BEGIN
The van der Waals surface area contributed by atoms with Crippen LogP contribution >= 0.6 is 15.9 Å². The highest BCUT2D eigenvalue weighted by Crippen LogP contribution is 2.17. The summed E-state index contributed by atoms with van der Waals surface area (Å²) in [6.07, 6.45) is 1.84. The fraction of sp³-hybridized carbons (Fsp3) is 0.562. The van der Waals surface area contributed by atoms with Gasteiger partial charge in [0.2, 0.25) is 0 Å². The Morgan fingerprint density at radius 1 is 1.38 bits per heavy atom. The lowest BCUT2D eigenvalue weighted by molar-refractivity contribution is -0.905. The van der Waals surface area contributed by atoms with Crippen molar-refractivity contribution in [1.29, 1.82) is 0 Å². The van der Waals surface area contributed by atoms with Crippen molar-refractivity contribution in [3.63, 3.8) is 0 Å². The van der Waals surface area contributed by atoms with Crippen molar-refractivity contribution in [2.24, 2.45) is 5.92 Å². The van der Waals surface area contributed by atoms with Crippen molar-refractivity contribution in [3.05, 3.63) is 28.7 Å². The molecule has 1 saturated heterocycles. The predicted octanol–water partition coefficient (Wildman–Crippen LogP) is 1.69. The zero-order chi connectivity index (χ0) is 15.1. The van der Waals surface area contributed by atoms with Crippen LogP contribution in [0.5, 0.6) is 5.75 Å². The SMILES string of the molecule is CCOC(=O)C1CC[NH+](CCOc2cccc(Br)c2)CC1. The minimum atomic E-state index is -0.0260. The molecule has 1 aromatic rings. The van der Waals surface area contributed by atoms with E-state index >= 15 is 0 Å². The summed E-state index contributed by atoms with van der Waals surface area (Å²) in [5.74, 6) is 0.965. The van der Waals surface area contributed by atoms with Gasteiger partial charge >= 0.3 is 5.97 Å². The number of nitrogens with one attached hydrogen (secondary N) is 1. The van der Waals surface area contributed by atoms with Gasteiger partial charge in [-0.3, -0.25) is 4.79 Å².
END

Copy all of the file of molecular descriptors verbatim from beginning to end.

The van der Waals surface area contributed by atoms with Crippen LogP contribution >= 0.6 is 15.9 Å². The highest BCUT2D eigenvalue weighted by Crippen LogP contribution is 2.17. The summed E-state index contributed by atoms with van der Waals surface area (Å²) in [6.07, 6.45) is 1.84. The fraction of sp³-hybridized carbons (Fsp3) is 0.562. The van der Waals surface area contributed by atoms with Gasteiger partial charge in [0.2, 0.25) is 0 Å². The Morgan fingerprint density at radius 1 is 1.38 bits per heavy atom. The lowest BCUT2D eigenvalue weighted by molar-refractivity contribution is -0.905. The van der Waals surface area contributed by atoms with Crippen molar-refractivity contribution in [1.29, 1.82) is 0 Å². The van der Waals surface area contributed by atoms with Crippen molar-refractivity contribution in [3.63, 3.8) is 0 Å². The van der Waals surface area contributed by atoms with Crippen molar-refractivity contribution in [2.24, 2.45) is 5.92 Å². The van der Waals surface area contributed by atoms with Crippen molar-refractivity contribution in [3.05, 3.63) is 28.7 Å². The molecule has 1 saturated heterocycles. The predicted octanol–water partition coefficient (Wildman–Crippen LogP) is 1.69. The zero-order chi connectivity index (χ0) is 15.1. The van der Waals surface area contributed by atoms with Crippen LogP contribution in [0.5, 0.6) is 5.75 Å². The SMILES string of the molecule is CCOC(=O)C1CC[NH+](CCOc2cccc(Br)c2)CC1. The minimum atomic E-state index is -0.0260. The molecule has 1 aromatic rings. The van der Waals surface area contributed by atoms with E-state index >= 15 is 0 Å². The summed E-state index contributed by atoms with van der Waals surface area (Å²) in [5.74, 6) is 0.965. The van der Waals surface area contributed by atoms with Gasteiger partial charge >= 0.3 is 5.97 Å². The number of nitrogens with one attached hydrogen (secondary N) is 1. The van der Waals surface area contributed by atoms with Gasteiger partial charge in [-0.3, -0.25) is 4.79 Å².